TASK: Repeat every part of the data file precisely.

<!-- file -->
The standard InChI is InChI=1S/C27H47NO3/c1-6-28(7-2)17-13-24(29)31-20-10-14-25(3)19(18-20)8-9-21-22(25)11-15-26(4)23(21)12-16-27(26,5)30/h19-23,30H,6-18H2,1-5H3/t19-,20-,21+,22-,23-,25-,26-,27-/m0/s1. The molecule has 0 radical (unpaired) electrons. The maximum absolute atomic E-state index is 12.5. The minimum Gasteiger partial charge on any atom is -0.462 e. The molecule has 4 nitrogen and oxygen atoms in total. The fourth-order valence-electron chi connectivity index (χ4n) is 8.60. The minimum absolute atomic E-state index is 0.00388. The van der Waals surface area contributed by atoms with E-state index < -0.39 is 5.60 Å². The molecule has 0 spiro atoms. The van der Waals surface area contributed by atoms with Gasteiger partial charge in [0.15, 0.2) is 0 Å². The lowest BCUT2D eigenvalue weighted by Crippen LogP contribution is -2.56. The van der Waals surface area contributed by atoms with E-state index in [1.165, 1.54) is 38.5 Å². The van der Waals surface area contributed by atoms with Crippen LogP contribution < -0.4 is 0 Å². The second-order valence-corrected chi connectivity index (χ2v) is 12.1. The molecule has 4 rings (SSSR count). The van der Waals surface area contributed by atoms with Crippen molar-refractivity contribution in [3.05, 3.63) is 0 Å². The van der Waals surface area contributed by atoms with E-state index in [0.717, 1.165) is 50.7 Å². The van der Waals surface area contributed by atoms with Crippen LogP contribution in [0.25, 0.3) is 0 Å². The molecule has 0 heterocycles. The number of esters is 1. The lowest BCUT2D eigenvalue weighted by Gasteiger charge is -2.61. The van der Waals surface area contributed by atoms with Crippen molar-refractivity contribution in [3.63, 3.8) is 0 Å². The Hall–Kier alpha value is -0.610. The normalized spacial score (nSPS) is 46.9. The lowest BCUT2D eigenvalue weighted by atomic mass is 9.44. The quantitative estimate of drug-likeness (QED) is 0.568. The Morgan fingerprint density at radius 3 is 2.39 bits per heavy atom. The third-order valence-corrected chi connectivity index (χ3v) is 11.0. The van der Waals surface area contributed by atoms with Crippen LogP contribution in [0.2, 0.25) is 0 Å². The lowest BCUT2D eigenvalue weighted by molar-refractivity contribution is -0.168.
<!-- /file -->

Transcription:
The standard InChI is InChI=1S/C27H47NO3/c1-6-28(7-2)17-13-24(29)31-20-10-14-25(3)19(18-20)8-9-21-22(25)11-15-26(4)23(21)12-16-27(26,5)30/h19-23,30H,6-18H2,1-5H3/t19-,20-,21+,22-,23-,25-,26-,27-/m0/s1. The molecule has 0 radical (unpaired) electrons. The maximum absolute atomic E-state index is 12.5. The minimum Gasteiger partial charge on any atom is -0.462 e. The molecule has 4 nitrogen and oxygen atoms in total. The fourth-order valence-electron chi connectivity index (χ4n) is 8.60. The minimum absolute atomic E-state index is 0.00388. The van der Waals surface area contributed by atoms with E-state index < -0.39 is 5.60 Å². The molecule has 0 spiro atoms. The van der Waals surface area contributed by atoms with Gasteiger partial charge in [0.15, 0.2) is 0 Å². The lowest BCUT2D eigenvalue weighted by Crippen LogP contribution is -2.56. The van der Waals surface area contributed by atoms with E-state index in [1.165, 1.54) is 38.5 Å². The van der Waals surface area contributed by atoms with Crippen LogP contribution < -0.4 is 0 Å². The second-order valence-corrected chi connectivity index (χ2v) is 12.1. The molecule has 4 rings (SSSR count). The van der Waals surface area contributed by atoms with Crippen molar-refractivity contribution in [3.05, 3.63) is 0 Å². The van der Waals surface area contributed by atoms with E-state index in [0.717, 1.165) is 50.7 Å². The van der Waals surface area contributed by atoms with Crippen LogP contribution in [0.25, 0.3) is 0 Å². The molecule has 0 heterocycles. The number of esters is 1. The lowest BCUT2D eigenvalue weighted by Gasteiger charge is -2.61. The van der Waals surface area contributed by atoms with Crippen molar-refractivity contribution in [3.63, 3.8) is 0 Å². The Hall–Kier alpha value is -0.610. The normalized spacial score (nSPS) is 46.9. The lowest BCUT2D eigenvalue weighted by atomic mass is 9.44. The quantitative estimate of drug-likeness (QED) is 0.568. The Morgan fingerprint density at radius 3 is 2.39 bits per heavy atom. The third-order valence-corrected chi connectivity index (χ3v) is 11.0. The van der Waals surface area contributed by atoms with Crippen LogP contribution in [0.2, 0.25) is 0 Å². The lowest BCUT2D eigenvalue weighted by molar-refractivity contribution is -0.168.